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Biomechanical Analysis of Transpedicular Screw Fixation in the Subaxial Cervical Spine

Kothe, Ralph, MD*; Rüther, Wolfgang, MD*; Schneider, Erich, Dr.sc. techn; Linke, Berend, Dr.-Eng.

doi: 10.1097/01.brs.0000137287.67388.0b
Biomechanics
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Study Design. An in vitro biomechanical study to compare 2 different dorsal screw fixation techniques in the cervical spine with respect to primary stability and stability after cyclic loading.

Objectives. To investigate if the biomechanical stability is better in pedicle screw or in lateral mass fixation.

Summary of Background Data. In patients with poor bone quality who require multisegmental fixations, the current dorsal stabilization procedures in the subaxial cervical spine using lateral mass screws are often insufficient. Cervical pedicle screw fixation has been suggested as an alternative procedure, but there are still limited data available on the biomechanical differences between pedicle screw and lateral mass fixation.

Methods. A severe multilevel discoligamentous instability was created in 8 human cervical spine specimens (C2–C7). Dorsal stabilization was performed with the assistance of computer navigation (SurgiGate, Medivison, Switzerland) using either lateral mass or pedicle screw fixation. In the first part of the study, primary stability was measured by means of a multidirectional flexibility test. Then, specimens were divided into 2 groups, randomized for bone mineral density. Cyclic loading was applied with sinusoidal loads in flexion/extension (1000 cycles, ±1.5 Nm, 0.1 Hz). Mechanical behavior of the specimens was determined by a flexibility test before and after the application of cyclic loads. Data analysis was performed by calculating the ranges of motion, and statistical differences were determined with the t test for group comparison.

Results. Pedicle screw fixation showed a significantly higher stability in lateral bending (pedicle screw range of motion 0.86 ± 0.31°; lateral mass range of motion 1.43 ± 0.62°; P = 0.037). No significant differences were seen in flexion/extension and axial rotation. After cyclic loading, the decrease in stability was less with pedicle screw fixation in all load directions. Differences in the decrease of stability were statistically significant in flexion/extension (pedicle screw 95.4 ± 9.4%; lateral mass 70.5 ± 9.8%; P = 0.010) and lateral bending (pedicle screw 105.3 ± 5.0%; lateral mass 84.2 ± 13.6%; P = 0.046), whereas there was no significant difference in axial rotation.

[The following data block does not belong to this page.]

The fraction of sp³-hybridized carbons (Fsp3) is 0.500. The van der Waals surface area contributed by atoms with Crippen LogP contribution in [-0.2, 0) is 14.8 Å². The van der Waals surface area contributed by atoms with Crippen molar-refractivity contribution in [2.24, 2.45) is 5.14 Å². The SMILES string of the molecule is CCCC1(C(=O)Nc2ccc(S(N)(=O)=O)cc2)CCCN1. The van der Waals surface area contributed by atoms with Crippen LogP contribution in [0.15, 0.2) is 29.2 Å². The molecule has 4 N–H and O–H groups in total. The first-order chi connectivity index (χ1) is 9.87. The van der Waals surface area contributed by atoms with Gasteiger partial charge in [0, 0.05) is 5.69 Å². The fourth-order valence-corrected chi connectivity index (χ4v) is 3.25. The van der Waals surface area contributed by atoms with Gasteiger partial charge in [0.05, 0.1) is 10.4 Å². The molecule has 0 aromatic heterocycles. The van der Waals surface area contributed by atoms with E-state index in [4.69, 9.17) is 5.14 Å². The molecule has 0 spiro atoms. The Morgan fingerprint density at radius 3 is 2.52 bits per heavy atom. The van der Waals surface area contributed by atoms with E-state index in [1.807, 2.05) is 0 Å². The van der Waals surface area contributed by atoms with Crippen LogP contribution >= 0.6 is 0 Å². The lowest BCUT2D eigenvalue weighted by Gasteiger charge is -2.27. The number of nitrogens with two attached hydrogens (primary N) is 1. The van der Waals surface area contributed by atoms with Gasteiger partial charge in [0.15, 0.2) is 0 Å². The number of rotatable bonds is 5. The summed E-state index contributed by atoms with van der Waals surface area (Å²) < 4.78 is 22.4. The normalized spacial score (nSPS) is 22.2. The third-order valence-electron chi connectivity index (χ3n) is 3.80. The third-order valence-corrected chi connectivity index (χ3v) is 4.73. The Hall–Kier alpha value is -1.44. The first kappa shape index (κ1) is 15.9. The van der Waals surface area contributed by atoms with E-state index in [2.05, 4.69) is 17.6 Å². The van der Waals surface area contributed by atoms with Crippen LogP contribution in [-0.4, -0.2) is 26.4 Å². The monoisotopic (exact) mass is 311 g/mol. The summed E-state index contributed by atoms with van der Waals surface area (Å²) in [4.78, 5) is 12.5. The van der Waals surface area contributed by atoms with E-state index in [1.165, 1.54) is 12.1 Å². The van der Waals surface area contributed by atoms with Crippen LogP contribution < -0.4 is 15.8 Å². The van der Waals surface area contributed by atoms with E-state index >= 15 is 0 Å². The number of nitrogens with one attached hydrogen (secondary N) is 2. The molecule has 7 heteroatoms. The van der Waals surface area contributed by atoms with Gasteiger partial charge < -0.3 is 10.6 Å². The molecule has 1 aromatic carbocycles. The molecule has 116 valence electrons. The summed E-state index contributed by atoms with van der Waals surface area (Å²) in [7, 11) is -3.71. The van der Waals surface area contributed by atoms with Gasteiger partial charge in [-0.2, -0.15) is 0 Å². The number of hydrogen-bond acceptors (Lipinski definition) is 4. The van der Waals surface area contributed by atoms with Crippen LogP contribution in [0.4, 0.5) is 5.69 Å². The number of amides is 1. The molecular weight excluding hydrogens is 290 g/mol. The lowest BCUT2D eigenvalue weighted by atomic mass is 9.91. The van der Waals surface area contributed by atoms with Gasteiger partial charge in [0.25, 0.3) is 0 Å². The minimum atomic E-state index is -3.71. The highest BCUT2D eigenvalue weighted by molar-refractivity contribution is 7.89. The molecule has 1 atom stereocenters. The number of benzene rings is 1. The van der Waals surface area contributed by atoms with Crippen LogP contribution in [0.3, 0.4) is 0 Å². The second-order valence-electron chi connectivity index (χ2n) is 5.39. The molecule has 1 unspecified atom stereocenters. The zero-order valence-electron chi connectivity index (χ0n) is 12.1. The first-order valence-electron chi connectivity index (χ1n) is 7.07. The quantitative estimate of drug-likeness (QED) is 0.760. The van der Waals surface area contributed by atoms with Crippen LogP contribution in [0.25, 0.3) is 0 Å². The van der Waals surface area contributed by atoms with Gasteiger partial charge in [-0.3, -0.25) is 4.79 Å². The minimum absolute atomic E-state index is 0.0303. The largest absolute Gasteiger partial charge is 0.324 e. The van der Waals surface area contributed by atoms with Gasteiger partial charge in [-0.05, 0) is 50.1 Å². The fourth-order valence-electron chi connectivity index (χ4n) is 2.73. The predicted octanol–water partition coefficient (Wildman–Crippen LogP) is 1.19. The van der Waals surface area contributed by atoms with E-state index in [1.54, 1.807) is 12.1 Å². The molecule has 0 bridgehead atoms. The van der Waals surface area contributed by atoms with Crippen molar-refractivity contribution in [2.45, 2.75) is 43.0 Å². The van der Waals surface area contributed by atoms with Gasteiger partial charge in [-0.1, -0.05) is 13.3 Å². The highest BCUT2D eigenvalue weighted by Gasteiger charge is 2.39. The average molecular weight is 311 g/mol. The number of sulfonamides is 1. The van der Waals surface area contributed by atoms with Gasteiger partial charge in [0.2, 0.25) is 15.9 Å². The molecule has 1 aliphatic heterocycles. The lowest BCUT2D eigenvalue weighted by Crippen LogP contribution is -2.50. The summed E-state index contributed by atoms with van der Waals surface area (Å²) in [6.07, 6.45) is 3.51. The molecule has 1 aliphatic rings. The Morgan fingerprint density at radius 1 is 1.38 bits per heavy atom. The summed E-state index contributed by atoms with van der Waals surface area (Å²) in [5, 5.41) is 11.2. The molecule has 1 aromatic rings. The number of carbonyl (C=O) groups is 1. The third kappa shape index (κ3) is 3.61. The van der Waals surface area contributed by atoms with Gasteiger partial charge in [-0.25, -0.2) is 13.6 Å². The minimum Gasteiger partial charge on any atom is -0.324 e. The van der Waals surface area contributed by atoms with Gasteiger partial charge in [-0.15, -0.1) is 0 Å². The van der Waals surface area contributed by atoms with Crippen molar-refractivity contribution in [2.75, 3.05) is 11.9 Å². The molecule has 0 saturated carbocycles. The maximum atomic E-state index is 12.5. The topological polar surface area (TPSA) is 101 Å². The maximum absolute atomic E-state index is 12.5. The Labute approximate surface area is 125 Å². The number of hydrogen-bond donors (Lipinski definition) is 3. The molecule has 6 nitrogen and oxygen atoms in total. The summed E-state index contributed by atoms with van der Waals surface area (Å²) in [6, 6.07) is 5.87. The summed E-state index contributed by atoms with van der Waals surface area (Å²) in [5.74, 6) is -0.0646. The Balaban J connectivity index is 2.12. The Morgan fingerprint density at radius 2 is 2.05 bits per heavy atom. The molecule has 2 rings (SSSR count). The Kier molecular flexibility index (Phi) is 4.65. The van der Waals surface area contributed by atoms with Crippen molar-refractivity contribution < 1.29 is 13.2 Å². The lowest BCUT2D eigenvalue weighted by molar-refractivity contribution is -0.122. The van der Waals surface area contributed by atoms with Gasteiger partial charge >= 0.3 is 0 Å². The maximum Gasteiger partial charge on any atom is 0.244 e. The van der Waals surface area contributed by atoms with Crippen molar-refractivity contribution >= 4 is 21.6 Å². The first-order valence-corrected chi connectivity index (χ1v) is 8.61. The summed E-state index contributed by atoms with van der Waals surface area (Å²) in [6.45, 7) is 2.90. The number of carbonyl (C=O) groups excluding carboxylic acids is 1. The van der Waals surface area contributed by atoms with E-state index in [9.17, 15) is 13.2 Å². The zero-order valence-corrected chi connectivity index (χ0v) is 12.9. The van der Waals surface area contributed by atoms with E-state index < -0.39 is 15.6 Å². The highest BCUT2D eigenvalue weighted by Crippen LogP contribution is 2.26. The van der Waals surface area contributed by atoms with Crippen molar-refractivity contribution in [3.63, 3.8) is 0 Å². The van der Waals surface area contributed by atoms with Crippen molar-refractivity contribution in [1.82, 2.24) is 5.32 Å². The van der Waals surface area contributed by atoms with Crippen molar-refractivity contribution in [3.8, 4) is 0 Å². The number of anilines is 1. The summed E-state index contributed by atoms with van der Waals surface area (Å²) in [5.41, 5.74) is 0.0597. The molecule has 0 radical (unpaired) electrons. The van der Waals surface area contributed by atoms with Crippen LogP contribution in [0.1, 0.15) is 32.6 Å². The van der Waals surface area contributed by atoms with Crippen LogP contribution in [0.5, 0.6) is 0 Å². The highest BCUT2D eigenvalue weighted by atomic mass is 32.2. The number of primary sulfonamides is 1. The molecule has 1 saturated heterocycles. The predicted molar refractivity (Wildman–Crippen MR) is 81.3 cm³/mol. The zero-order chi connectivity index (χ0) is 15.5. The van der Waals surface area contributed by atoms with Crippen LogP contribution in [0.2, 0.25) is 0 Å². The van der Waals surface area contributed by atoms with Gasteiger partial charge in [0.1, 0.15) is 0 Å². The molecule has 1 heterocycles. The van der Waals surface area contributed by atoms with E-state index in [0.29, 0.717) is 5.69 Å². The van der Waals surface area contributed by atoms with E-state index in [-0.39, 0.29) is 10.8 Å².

Conclusions. The major finding of the current study was the higher stability of pedicle screws over lateral mass fixation with respect to primary stability and stability after cyclic loading. From a biomechanical point of view the use of pedicle screws in the subaxial cervical spine seems justified in patients with poor bone quality and need for multisegmental fixation.

This article describes a biomechanical in vitro study to analyze differences between cervical pedicle screw and lateral mass fixation using a severe multilevel human injury model and multidirectional flexibility tests. With respect to primary stability, pedicle screws showed a significant improvement only in lateral bending, whereas after cyclic loading, superior stability was provided in all load directions.

From the *Department of Orthopedics, University Hospital Hamburg-Eppendorf, Germany, and †AO Research Institute, Davos, Switzerland.

Supported by the AO Speciality Board for Spine Surgery. Implants, instrumentation and navigation were provided by Stratec Medical, Switzerland, Medivison, Switzerland and the AO Development Institute, Davos.

Acknowledgment date: October 2, 2002. First revision date: June 10, 2003. Second revision date: October 13, 2003. Acceptance date: October 20, 2003.

The device(s)/drug(s) is/are FDA approved or approved by corresponding national agency for this indication.

Institutional funds were received in support of this work. No benefits in any form have been or will be received from a commercial party related directly or indirectly to the subject of this manuscript.

Address correspondence and reprint requests to Ralph Kothe, MD, Department of Orthopedics, University Hospital Hamburg-Eppendorf, Martinistr. 52, Hamburg 20246, Germany; E-mail: kothe@uke.uni-hamburg.de

© 2004 Lippincott Williams & Wilkins, Inc.